Embodied processes and discussions help people think over the impact of CAA protests


An opportunity to introspect: Space to Reflect used embodied processes and discussions for people to think over the impact protests around the Citizenship Amendment Act (CAA) and National Register of Citizens (NRC) has had on them

We live in difficult times. For weeks together, following the Citizenship Amendment Act (CAA), there have been pro and anti protests. Twitter and Facebook have been rife with opinions. Even as the protests continue, people are looking to have a dialogue and meaningful discussions, while expressing themselves without being judged or labelled. Bangalore Bridges, in association with kaTTe - The Creative Community, addresses this with their ‘Space to Reflect’ initiative. Whether anti or pro CAA, this reflection session gives you the right to express yourself, without any judgement or the pressure to inform or be informed.

We attended one session on January 3, which was facilitated by Rajesh Mehar, Maitri Gopalakrishna and Shabari Rao. Rajesh is a learning consultant, with experience in theatre and music. Maitri is a drama therapist and counselling psychologist, while Shabari, is a dance maker, educator and researcher.

Embodied processes and discussions help people think over the impact of CAA protests

As we entered kaTTe, where the session was held, a chart paper with the words: ‘Why are you here?’ adorned the wall. While soft music is played, which helped us calm down and relax, we were given time to think over our answers. This enabled us to think over questions we may have overlooked due to being bombarded with tweets and Facebook posts offering different opinions. Most importantly, it gave us the opportunity to consider all aspects of every argument. Following a brief introduction of each participant, the facilitators used embodied processes and discussions to enable us to go within and address our emotions, which ranged from confusion and helplessness to pain and indifference. Even though we were all strangers, by the end of the session we felt a sense of being heard and understood. Shabari adds: “This initiative was started by Maitri and myself. However, we invite different facilitators. The framework within which we work is not to judge, not to look to change someone’s position, and to acknowledge and work with diversity.”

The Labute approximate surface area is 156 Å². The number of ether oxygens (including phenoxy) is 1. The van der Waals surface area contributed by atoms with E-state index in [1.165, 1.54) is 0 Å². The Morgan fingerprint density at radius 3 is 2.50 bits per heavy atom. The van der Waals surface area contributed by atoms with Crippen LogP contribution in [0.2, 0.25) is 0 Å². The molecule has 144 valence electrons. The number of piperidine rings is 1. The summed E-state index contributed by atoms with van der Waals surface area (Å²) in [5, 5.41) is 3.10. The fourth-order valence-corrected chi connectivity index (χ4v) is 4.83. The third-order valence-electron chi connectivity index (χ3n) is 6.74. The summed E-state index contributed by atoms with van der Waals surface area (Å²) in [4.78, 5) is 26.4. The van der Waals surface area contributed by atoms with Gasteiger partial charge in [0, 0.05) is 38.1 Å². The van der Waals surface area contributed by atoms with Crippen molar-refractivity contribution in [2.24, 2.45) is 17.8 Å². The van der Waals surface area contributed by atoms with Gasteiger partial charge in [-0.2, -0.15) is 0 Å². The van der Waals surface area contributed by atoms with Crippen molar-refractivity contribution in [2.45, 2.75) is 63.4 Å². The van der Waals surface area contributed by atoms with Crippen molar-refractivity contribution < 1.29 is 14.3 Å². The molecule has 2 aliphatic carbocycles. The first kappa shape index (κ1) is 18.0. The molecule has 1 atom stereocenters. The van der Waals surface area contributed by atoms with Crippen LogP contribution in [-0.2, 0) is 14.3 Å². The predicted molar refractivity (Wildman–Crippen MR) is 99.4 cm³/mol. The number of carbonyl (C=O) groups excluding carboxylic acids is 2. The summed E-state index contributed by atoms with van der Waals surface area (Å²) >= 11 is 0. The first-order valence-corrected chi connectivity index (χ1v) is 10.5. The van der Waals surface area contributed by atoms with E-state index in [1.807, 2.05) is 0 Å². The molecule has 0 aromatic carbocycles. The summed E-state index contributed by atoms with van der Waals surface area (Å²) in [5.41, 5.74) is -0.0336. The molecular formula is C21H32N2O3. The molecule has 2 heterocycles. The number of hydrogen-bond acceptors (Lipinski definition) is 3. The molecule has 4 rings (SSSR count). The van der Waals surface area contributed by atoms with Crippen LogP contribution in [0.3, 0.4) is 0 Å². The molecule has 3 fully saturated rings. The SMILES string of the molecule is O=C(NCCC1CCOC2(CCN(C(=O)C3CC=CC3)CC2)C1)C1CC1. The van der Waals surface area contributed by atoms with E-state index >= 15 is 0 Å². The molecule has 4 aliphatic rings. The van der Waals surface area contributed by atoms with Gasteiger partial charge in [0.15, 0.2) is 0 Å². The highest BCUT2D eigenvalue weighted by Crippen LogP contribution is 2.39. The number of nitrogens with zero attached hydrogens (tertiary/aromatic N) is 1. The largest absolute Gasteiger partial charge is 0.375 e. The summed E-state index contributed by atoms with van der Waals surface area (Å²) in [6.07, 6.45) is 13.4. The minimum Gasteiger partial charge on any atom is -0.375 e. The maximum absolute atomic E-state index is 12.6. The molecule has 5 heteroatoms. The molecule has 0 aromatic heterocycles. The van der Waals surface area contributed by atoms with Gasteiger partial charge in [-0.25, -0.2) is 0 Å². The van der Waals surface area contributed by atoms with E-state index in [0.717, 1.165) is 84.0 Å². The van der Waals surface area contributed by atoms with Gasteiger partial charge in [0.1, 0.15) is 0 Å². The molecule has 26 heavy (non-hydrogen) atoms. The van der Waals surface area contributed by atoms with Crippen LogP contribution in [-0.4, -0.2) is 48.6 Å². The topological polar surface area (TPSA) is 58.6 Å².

The next session, to be facilitated by creative arts therapist Pallavi Chander and writer Rheea Rodrigues Mukherjee, will be held on January 12, 3 pm to 5 pm at kaTTe, #545, 4th cross, 6th Main Rd, HAL 2nd Stage, Indiranagar. The sessions are free of cost, but contributions are welcome. There will be a maximum of 16 registrations. Fill the form at

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Printable version | Jan 21, 2020 10:48:03 AM |

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